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Elderly Americans are dying angry because they did not get to read the Mueller report

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It has been 657 days since special counsel Robert Mueller was appointed special counsel to investigate Donald Trump’s 2016 campaign.

While the investigation has resulted in public criminal indictments against 34 individuals — including Trump’s campaign chairman, deputy campaign chairman, National Security Advisor and longtime personal attorney, Mueller has yet to publicly release a report on what he has found during his 21 month investigation.

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As NPR reported Tuesday, that is leading to a situation where elderly Americans are dying before learning about the extent of Trump’s relationship with Russia and obstruction of justice.

The family of Mitchell Tendler, a World World II veteran, explained his last coherent thought before dying in the ER.

“It just was quiet for a little while and then he just sits up in bed halfway and looks at me and he goes, ‘Sh*t, I’m not going to see the Mueller report, am I?’ And that was really the last coherent thing that he said,” explained his son, Walter Tendler.

Mitchell Tendler is not alone.

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“For nearly two years, those who find fault with President Trump have been hanging onto hope that Mueller will produce evidence that will be damaging to the president,” NPR explained. “These expectations are so high that there are even those who in their last years are hoping to survive just long enough to see the conclusion.”

“I know exactly how he feels. I feel the same way. I’ve been diagnosed with pancreatic cancer,” Richard Armstrong, 94, told NPR. “I was hoping to live to see the outcome of what I think it should be — justice.”

NPR said, “these stories show just how much communities across America are eagerly waiting news from the special counsel — and it’s even more urgent for those Americans approaching the end of their lives.”

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Why key Senate Republicans should be terrified as Trump drags the party down

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Incumbent Republican senators in swing states and blue states find themselves caught between a rock and a hard place. On one hand, criticizing President Donald Trump can result in a burdensome GOP primary battle; on the other hand, being perceived as pro-Trump can be the kiss of death in places where Trump is unpopular. And according to a report by Eli Yokley for Morning Consult’s website, things aren’t getting any better for incumbent GOP senators who are considered vulnerable in the 2020 election.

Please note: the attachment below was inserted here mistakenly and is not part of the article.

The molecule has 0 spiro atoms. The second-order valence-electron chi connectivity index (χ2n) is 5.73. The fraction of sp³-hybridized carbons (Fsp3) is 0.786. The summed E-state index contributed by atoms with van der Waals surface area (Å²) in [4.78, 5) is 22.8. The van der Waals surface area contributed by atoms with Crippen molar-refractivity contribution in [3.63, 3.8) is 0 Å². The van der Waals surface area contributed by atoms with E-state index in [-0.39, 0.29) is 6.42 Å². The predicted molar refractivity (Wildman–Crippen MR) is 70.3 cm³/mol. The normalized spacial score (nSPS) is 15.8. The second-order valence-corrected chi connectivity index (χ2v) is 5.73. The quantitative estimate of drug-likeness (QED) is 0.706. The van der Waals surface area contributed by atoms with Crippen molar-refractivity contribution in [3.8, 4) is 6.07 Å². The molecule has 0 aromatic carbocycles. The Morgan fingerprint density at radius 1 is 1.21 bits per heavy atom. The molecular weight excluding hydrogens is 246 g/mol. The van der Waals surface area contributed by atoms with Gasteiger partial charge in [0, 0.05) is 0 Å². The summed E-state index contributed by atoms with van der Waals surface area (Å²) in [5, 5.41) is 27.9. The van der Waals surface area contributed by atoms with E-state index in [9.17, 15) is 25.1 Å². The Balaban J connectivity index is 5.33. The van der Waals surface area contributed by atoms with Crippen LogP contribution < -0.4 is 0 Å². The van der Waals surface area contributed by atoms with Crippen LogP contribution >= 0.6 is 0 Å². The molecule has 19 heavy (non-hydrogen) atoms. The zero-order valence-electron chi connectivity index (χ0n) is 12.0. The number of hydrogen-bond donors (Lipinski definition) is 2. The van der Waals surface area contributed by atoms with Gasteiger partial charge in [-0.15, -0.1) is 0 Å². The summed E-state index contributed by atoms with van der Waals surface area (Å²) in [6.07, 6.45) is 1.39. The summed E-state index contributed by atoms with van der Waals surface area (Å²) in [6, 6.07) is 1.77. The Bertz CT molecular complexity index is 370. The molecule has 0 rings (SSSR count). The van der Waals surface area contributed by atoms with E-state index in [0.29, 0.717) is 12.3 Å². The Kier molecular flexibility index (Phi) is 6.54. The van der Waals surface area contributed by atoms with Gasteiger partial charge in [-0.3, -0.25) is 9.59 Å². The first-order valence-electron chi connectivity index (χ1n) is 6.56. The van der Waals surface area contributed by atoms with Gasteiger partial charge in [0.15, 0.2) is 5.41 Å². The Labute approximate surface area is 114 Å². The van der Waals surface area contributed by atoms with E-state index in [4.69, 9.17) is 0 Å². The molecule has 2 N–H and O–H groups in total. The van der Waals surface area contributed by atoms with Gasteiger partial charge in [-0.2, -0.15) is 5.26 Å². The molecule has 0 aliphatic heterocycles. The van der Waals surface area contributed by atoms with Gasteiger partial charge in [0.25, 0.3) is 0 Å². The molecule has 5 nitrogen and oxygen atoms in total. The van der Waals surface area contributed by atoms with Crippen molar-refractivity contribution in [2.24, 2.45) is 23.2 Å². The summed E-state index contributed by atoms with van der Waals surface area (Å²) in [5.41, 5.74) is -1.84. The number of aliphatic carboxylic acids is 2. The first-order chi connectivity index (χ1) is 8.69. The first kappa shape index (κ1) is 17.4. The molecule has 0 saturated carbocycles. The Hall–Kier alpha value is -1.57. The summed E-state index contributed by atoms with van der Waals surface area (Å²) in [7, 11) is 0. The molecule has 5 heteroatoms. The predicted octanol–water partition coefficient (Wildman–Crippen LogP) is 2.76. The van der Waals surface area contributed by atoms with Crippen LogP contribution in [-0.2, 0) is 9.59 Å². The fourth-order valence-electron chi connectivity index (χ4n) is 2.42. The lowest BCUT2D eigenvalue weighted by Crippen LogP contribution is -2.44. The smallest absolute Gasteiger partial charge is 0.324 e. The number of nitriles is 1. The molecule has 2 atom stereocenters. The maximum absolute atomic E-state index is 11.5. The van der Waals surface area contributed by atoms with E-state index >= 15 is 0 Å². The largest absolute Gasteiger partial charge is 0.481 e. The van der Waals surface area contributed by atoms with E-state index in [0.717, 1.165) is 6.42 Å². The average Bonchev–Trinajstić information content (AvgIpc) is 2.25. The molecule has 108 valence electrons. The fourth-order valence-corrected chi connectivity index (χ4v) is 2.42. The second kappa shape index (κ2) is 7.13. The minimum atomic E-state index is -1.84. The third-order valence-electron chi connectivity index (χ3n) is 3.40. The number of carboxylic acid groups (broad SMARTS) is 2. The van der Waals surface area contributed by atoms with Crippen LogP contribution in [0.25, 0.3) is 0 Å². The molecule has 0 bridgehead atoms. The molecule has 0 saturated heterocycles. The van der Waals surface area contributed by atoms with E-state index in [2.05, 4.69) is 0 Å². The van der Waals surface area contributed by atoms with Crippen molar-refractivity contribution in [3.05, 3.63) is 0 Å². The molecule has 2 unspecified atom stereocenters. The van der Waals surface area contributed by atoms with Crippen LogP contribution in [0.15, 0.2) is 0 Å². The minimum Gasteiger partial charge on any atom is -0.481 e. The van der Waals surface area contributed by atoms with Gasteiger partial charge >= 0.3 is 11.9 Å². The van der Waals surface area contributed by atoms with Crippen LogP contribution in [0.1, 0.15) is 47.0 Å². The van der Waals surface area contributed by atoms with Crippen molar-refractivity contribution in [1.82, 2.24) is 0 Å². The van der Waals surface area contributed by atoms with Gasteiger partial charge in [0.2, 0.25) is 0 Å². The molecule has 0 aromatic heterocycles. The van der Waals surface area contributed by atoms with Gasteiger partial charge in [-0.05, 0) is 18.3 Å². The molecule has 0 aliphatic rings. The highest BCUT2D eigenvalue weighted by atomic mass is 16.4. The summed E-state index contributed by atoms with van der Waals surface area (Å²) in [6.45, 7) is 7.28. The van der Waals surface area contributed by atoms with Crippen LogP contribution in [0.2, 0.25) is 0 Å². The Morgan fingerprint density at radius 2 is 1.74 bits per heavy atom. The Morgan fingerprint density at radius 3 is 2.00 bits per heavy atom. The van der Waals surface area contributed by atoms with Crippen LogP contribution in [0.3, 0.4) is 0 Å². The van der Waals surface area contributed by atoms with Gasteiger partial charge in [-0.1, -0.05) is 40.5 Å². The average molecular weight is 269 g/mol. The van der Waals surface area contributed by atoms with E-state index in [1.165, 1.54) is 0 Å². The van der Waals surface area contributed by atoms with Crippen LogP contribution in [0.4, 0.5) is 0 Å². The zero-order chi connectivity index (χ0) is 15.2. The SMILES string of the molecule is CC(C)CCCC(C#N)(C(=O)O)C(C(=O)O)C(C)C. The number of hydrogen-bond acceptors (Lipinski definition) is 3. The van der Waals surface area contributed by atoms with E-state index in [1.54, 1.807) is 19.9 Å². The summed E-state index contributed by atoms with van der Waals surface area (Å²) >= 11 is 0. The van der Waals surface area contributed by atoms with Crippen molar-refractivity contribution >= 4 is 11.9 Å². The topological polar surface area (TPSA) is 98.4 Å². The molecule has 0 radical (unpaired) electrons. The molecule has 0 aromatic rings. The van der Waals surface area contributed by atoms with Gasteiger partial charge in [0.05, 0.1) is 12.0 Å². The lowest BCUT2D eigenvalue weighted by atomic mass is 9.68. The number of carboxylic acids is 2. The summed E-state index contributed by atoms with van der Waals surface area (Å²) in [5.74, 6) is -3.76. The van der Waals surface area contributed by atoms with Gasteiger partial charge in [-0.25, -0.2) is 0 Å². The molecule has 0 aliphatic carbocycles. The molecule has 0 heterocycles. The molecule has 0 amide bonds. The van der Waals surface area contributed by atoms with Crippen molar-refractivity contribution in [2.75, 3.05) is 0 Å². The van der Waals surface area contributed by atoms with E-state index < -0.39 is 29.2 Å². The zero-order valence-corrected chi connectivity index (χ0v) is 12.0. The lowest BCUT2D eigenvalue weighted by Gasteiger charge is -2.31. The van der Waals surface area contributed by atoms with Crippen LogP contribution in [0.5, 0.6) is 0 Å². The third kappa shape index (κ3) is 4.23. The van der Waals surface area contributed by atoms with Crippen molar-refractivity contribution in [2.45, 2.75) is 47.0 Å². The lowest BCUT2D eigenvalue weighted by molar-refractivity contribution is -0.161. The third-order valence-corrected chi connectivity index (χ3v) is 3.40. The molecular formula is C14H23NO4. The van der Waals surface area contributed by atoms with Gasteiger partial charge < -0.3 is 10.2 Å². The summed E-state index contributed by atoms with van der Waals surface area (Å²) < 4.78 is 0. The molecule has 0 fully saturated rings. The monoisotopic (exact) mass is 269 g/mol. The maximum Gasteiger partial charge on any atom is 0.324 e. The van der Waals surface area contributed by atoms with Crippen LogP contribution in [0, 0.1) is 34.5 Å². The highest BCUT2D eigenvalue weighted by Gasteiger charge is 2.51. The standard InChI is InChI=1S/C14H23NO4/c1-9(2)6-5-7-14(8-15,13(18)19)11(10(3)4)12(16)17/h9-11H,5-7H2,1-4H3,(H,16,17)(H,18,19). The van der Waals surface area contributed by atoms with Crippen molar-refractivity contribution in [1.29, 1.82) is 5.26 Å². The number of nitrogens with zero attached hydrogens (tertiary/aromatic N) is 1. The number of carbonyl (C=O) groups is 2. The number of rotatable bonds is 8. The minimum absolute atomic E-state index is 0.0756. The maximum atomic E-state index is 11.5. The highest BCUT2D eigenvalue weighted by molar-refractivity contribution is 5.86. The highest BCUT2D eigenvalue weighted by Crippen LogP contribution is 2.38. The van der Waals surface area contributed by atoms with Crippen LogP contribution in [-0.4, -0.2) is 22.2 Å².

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‘It was nutso’: Devin Nunes reportedly made himself look ridiculous by obsessing over the Steele Dossier in Ukraine hearing

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While the House Intelligence Committee is spearheading impeachment with its investigation into President Donald Trump’s Ukraine scandal, it seems Republican Rep. Devin Nunes of California can’t stop obsessing about the Steele Dossier.

According to the Daily Beast, the ranking member of the committee launched into an exchange during the closed impeachment inquiry hearings about the dossier on Thursday with Gordon Sondland, the ambassador to the European Union who is at the center of the Ukraine scandal. He was a point person in Trump’s efforts to get the Ukrainians to announce an investigation into the 2016 election as well as former Vice President Joe Biden in exchange for favorable treatment from the White House.

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Trump was ‘yelling and screaming’: Reporter says GOP source fears Trump is ‘not in control of himself’ — and getting even worse

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CNN correspondent Jamie Gangel reported Thursday that Republicans at the contentious White House meeting the previous day featuring President Donald Trump and House Speaker Nancy Pelosi were deeply alarmed by the GOP leader’s behavior and demeanor.

Citing a Republican source, who reportedly conferred with others who attended the meeting, said they were “completely shaken” and “shell shocked” by the president.

Pelosi and fellow Democrats had tried to make that point publicly on Wednesday, saying that Trump had a “meltdown,” went on a “diatribe,” and was insulting to the House speaker. Pelosi added that she was also concerned about the president’s “health.” But at least in public, some Republicans tried to turn the tables on Pelosi, saying it was she who behaved inappropriately by walking out of the meeting. However, even these Republicans didn’t really deny that Trump was acting bullying and insulting toward the speaker.

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